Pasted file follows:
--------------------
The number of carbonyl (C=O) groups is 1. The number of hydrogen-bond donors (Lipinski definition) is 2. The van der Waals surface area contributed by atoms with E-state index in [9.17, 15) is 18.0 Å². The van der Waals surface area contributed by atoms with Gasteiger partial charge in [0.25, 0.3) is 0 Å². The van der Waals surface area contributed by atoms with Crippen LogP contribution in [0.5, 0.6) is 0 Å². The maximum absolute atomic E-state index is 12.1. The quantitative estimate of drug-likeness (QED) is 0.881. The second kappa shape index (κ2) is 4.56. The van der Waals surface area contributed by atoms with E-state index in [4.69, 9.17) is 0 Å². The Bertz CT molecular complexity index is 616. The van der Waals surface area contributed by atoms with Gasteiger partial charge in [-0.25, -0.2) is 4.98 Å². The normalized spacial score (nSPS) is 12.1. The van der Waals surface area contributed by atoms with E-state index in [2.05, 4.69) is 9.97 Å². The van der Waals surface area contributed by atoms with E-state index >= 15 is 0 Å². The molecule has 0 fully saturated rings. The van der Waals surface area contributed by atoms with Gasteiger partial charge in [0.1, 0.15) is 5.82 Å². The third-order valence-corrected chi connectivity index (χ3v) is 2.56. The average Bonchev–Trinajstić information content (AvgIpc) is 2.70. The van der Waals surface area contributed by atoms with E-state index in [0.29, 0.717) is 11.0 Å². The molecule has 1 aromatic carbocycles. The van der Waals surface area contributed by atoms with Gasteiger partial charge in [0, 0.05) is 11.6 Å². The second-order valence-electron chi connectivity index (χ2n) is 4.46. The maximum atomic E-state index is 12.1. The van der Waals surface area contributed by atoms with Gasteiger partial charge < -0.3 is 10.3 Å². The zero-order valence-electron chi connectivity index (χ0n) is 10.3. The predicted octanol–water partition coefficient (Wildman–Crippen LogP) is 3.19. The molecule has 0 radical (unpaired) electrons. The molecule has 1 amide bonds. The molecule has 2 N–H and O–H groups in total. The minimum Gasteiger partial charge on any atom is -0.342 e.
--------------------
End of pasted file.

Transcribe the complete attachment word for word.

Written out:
The number of carbonyl (C=O) groups is 1. The number of hydrogen-bond donors (Lipinski definition) is 2. The van der Waals surface area contributed by atoms with E-state index in [9.17, 15) is 18.0 Å². The van der Waals surface area contributed by atoms with Gasteiger partial charge in [0.25, 0.3) is 0 Å². The van der Waals surface area contributed by atoms with Crippen LogP contribution in [0.5, 0.6) is 0 Å². The maximum absolute atomic E-state index is 12.1. The quantitative estimate of drug-likeness (QED) is 0.881. The second kappa shape index (κ2) is 4.56. The van der Waals surface area contributed by atoms with E-state index in [4.69, 9.17) is 0 Å². The Bertz CT molecular complexity index is 616. The van der Waals surface area contributed by atoms with Gasteiger partial charge in [-0.25, -0.2) is 4.98 Å². The normalized spacial score (nSPS) is 12.1. The van der Waals surface area contributed by atoms with E-state index in [2.05, 4.69) is 9.97 Å². The van der Waals surface area contributed by atoms with E-state index >= 15 is 0 Å². The molecule has 0 fully saturated rings. The van der Waals surface area contributed by atoms with Gasteiger partial charge in [0.1, 0.15) is 5.82 Å². The third-order valence-corrected chi connectivity index (χ3v) is 2.56. The average Bonchev–Trinajstić information content (AvgIpc) is 2.70. The van der Waals surface area contributed by atoms with E-state index in [0.29, 0.717) is 11.0 Å². The molecule has 1 aromatic carbocycles. The van der Waals surface area contributed by atoms with Gasteiger partial charge in [0, 0.05) is 11.6 Å². The second-order valence-electron chi connectivity index (χ2n) is 4.46. The maximum atomic E-state index is 12.1. The van der Waals surface area contributed by atoms with Gasteiger partial charge < -0.3 is 10.3 Å². The zero-order valence-electron chi connectivity index (χ0n) is 10.3. The predicted octanol–water partition coefficient (Wildman–Crippen LogP) is 3.19. The molecule has 0 radical (unpaired) electrons. The molecule has 1 amide bonds. The molecule has 2 N–H and O–H groups in total. The minimum Gasteiger partial charge on any atom is -0.342 e.